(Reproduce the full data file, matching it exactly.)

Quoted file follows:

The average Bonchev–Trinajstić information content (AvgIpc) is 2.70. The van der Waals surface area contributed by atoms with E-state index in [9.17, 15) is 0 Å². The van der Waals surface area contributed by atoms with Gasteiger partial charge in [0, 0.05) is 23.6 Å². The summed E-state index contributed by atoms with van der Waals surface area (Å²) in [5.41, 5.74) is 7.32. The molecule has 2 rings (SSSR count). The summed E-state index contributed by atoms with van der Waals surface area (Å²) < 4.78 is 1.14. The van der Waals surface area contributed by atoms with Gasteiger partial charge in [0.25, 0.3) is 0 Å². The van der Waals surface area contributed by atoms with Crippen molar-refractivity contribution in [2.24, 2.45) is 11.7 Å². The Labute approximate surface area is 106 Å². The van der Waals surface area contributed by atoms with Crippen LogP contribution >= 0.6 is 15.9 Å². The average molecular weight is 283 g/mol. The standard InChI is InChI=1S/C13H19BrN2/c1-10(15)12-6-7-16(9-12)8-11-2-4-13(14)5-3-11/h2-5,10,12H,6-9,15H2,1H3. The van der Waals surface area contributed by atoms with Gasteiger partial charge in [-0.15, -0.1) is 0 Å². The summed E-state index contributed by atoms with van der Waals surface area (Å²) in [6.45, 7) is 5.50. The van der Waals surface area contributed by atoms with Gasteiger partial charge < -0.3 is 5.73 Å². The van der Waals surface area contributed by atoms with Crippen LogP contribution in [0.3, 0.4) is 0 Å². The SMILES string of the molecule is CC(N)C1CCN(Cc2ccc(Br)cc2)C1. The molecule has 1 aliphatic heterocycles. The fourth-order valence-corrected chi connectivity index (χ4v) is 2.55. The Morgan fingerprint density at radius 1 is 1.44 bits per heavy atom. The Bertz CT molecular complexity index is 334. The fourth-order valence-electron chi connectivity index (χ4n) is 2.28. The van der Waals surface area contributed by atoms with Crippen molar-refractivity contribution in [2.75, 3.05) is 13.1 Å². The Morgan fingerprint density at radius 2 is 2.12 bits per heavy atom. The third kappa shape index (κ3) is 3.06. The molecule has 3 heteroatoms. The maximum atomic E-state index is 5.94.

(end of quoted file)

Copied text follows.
The average Bonchev–Trinajstić information content (AvgIpc) is 2.70. The van der Waals surface area contributed by atoms with E-state index in [9.17, 15) is 0 Å². The van der Waals surface area contributed by atoms with Gasteiger partial charge in [0, 0.05) is 23.6 Å². The summed E-state index contributed by atoms with van der Waals surface area (Å²) in [5.41, 5.74) is 7.32. The molecule has 2 rings (SSSR count). The summed E-state index contributed by atoms with van der Waals surface area (Å²) < 4.78 is 1.14. The van der Waals surface area contributed by atoms with Gasteiger partial charge in [0.25, 0.3) is 0 Å². The van der Waals surface area contributed by atoms with Crippen molar-refractivity contribution in [2.24, 2.45) is 11.7 Å². The Labute approximate surface area is 106 Å². The van der Waals surface area contributed by atoms with Crippen LogP contribution >= 0.6 is 15.9 Å². The average molecular weight is 283 g/mol. The standard InChI is InChI=1S/C13H19BrN2/c1-10(15)12-6-7-16(9-12)8-11-2-4-13(14)5-3-11/h2-5,10,12H,6-9,15H2,1H3. The van der Waals surface area contributed by atoms with Gasteiger partial charge in [-0.15, -0.1) is 0 Å². The summed E-state index contributed by atoms with van der Waals surface area (Å²) in [6.45, 7) is 5.50. The van der Waals surface area contributed by atoms with Gasteiger partial charge < -0.3 is 5.73 Å². The van der Waals surface area contributed by atoms with Crippen LogP contribution in [0.3, 0.4) is 0 Å². The SMILES string of the molecule is CC(N)C1CCN(Cc2ccc(Br)cc2)C1. The molecule has 1 aliphatic heterocycles. The fourth-order valence-corrected chi connectivity index (χ4v) is 2.55. The Morgan fingerprint density at radius 1 is 1.44 bits per heavy atom. The Bertz CT molecular complexity index is 334. The fourth-order valence-electron chi connectivity index (χ4n) is 2.28. The van der Waals surface area contributed by atoms with Crippen molar-refractivity contribution in [2.75, 3.05) is 13.1 Å². The Morgan fingerprint density at radius 2 is 2.12 bits per heavy atom. The third kappa shape index (κ3) is 3.06. The molecule has 3 heteroatoms. The maximum atomic E-state index is 5.94.